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Your Worst Nightmare: Woman Discovers 8 Tapeworm Eggs Buried In Her Brain Are The Cause Of Her Headaches

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The tapeworm egg sacs looked a bit like eggs but were clear and housed a tiny tapeworm inside. Screenshot WFAA

A 31-year-old woman of Garland, Texas, was horrified to learn that the cause of her severe headaches was sacs of tapeworm eggs that had become embedded inside her brain. Thankfully, this horror story has a happy ending and the mother of three made a full recovery once the sacs were carefully removed.

The woman, Yadira Rostro, had been suffering from mysterious headaches for nine months before doctors were able to locate the source of her ailment. "Sometimes my sight was impaired. ... I could not see properly," Rostro explained, as reported by WCNC.

After nine months of pain and suffering, doctors finally located sacs of larvae from eight tapeworm eggs inside the woman’s brain. According to Rostro’s surgeon, Dr. Richard Meyrat, she most probably picked up the worm sacs accidentally on a trip to Mexico two years earlier. These common parasites usually leave their eggs in the digestive tracts of their hosts and are excreted in feces. If Rostro consumed food contaminated with fecal matter, she could have easily picked up the parasites. Somehow the sacs made their way through her bloodstream, lodged in her brain, and fed off her blood supply.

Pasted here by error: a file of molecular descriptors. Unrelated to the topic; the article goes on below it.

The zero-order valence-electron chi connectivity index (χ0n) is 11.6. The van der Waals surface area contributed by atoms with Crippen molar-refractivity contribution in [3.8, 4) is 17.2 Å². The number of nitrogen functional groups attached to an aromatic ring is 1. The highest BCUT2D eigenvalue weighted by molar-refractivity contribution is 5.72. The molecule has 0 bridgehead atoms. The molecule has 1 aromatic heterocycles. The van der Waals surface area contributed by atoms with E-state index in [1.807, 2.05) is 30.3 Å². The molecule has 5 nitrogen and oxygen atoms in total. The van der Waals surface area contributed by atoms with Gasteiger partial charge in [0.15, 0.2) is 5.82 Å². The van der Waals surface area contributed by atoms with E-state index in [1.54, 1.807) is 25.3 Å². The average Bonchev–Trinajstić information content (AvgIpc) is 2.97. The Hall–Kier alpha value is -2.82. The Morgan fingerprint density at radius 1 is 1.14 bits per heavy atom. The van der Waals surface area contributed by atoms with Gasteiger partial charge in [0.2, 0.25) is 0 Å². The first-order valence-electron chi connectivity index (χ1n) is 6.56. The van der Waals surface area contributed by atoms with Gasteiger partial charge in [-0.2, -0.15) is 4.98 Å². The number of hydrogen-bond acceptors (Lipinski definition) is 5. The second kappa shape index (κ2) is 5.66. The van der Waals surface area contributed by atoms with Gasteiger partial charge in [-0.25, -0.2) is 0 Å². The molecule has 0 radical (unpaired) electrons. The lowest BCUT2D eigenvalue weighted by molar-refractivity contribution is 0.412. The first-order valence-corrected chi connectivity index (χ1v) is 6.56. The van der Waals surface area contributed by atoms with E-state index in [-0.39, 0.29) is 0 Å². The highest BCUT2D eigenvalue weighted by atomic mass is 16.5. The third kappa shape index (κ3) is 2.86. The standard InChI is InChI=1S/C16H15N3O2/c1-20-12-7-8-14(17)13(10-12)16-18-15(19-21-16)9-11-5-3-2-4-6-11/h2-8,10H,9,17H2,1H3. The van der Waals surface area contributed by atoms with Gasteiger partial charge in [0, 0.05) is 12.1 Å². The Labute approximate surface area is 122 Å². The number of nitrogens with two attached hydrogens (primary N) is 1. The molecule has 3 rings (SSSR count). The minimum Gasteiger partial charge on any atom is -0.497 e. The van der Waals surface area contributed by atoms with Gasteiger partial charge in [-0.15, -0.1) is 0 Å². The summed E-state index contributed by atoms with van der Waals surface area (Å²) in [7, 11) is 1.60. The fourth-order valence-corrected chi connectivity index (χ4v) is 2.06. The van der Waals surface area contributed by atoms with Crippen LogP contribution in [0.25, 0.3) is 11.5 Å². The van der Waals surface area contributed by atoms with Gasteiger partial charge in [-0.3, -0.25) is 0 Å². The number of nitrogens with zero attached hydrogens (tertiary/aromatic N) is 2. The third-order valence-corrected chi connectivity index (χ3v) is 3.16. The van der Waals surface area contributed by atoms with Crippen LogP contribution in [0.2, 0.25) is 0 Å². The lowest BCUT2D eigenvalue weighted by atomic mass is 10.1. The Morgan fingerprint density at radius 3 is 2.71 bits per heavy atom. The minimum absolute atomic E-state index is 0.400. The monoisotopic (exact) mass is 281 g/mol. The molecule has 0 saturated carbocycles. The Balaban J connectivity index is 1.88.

Earlier this month, a team of doctors worked to remove the sacs and even they weren’t prepared for what they found in the Garland mother’s head.

"They looked a little bit like eggs, and they have a clear sac," Meyrat said. "And inside it, a small tapeworm."

Despite the harrowing experience, Rostro has made a full recovery, and although she allowed her operation to be filmed for scientific research, she has refused to see the photographs of the strange creatures who lived inside her for nearly a year.

Tapeworm infections are fairly common and occur when an individual ingests food or water contaminated with microscopic tapeworm eggs. Sometimes these eggs can travel through the body and lodge in the intestines, lungs, or even the brain, such as in Rostro’s case. Although instances of tapeworm infections are most common in impoverished countries, or in those who have recently traveled to impoverished countries, according to Medical Daily, these cases are becoming more prevalent throughout the developed world most likely due to the increased popularity of sushi.

In 2014, one Chinese man’s extreme sushi obsession caused countless eggs to be released into his bloodstream and led him to eventually become infected with hundreds of tapeworms, The Daily Mail reported. Although tapeworms are gross and uncomfortable, they are not usually deadly. However, in some instances the cysts caused by tapeworm eggs can become infected by bacteria. In some individuals, if these infected cysts burst it may result in anaphylaxis, a life-threatening allergic reaction.

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